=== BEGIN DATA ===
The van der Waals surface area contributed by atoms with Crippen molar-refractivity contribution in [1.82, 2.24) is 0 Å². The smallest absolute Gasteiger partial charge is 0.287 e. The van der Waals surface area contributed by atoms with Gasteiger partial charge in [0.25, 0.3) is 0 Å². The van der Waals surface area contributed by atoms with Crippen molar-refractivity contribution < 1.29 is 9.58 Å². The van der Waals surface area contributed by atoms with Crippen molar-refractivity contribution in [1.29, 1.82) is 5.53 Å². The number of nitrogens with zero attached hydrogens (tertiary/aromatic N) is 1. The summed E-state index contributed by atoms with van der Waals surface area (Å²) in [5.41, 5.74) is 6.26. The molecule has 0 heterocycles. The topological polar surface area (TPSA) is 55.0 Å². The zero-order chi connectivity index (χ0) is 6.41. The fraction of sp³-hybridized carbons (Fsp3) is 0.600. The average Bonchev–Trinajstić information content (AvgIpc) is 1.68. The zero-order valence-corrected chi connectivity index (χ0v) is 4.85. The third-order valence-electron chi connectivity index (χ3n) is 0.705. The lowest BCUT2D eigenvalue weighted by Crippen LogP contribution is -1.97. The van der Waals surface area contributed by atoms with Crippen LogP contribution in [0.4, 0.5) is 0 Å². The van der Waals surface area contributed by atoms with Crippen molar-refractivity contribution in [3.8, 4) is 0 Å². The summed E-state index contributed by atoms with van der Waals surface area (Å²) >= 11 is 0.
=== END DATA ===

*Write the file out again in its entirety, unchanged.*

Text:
The van der Waals surface area contributed by atoms with Crippen molar-refractivity contribution in [1.82, 2.24) is 0 Å². The smallest absolute Gasteiger partial charge is 0.287 e. The van der Waals surface area contributed by atoms with Gasteiger partial charge in [0.25, 0.3) is 0 Å². The van der Waals surface area contributed by atoms with Crippen molar-refractivity contribution < 1.29 is 9.58 Å². The van der Waals surface area contributed by atoms with Crippen molar-refractivity contribution in [1.29, 1.82) is 5.53 Å². The number of nitrogens with zero attached hydrogens (tertiary/aromatic N) is 1. The summed E-state index contributed by atoms with van der Waals surface area (Å²) in [5.41, 5.74) is 6.26. The molecule has 0 heterocycles. The topological polar surface area (TPSA) is 55.0 Å². The zero-order chi connectivity index (χ0) is 6.41. The fraction of sp³-hybridized carbons (Fsp3) is 0.600. The average Bonchev–Trinajstić information content (AvgIpc) is 1.68. The zero-order valence-corrected chi connectivity index (χ0v) is 4.85. The third-order valence-electron chi connectivity index (χ3n) is 0.705. The lowest BCUT2D eigenvalue weighted by Crippen LogP contribution is -1.97. The van der Waals surface area contributed by atoms with Crippen LogP contribution in [0.4, 0.5) is 0 Å². The van der Waals surface area contributed by atoms with Crippen molar-refractivity contribution in [3.8, 4) is 0 Å². The summed E-state index contributed by atoms with van der Waals surface area (Å²) >= 11 is 0.